David A. Harding on 20 Feb 2009 14:38:48 -0800

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[PLUG] How File System Journals Work, was Re: Final backup question, at least I hope so

On Fri, Feb 20, 2009 at 04:04:18PM -0500, Joseph Terranova wrote:
> Well the problem with journaling is that each write goes like this*:

A typical file system journal is a lot like a personal journal. You
don't write every detail about your life in your personal journal; you
only write the most important things. Similarly, a file system journal
doesn't write every bit of data to its journal; it also only writes
about the most important things.

What's important to a file system?  On Unix-style file systems, including
the ext series, the important things are the file meta data and the
directory entries.  The file meta data keeps track of which blocks on the
hard drive hold the file data.  On Unix-style systems, the directories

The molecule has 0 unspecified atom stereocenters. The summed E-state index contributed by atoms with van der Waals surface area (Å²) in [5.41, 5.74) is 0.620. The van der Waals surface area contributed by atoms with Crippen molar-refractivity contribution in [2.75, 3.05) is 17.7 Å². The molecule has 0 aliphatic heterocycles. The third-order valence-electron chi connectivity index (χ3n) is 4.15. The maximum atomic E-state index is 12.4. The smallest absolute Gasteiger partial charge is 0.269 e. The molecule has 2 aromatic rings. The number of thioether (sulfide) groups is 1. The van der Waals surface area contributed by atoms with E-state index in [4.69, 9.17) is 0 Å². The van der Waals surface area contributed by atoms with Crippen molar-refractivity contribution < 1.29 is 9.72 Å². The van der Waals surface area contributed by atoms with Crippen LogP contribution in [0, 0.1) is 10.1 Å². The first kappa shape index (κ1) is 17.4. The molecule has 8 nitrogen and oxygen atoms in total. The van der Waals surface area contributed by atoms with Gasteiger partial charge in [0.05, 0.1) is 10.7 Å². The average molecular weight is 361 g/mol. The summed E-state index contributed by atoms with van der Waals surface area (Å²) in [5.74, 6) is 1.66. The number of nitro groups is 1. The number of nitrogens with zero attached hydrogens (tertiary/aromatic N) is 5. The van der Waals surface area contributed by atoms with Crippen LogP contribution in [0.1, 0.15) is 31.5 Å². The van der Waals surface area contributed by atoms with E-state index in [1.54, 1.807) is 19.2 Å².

let you open files using their file names.

For example, if you want to write a new file, it goes a little bit
like this:

> write it to the journal

    1. Write the new file's meta data to the journal
    2. Write updated directory entry to the journal

> write it to the main file system

    3. Write the actual data to the file system

> remove it from the journal

    4. Move the new file's meta data from the journal to the file system
    5. Move the updated directory entry from the journal to the
       file system

> It's 2 writes and a delete instead of one write, so you're actually
> sending the data twice. 

Since you're only sending the meta data and directory information twice,
it probably only slows you down if you add or delete a lot of small or
empty files.

If you're interested in journaling, I suggest you start with its
Wikipedia article:


> ext4 is just ext3 plus extra stuff.

I don't think all the ext4 extra features are backwards compatible with
ext3 and ext2.

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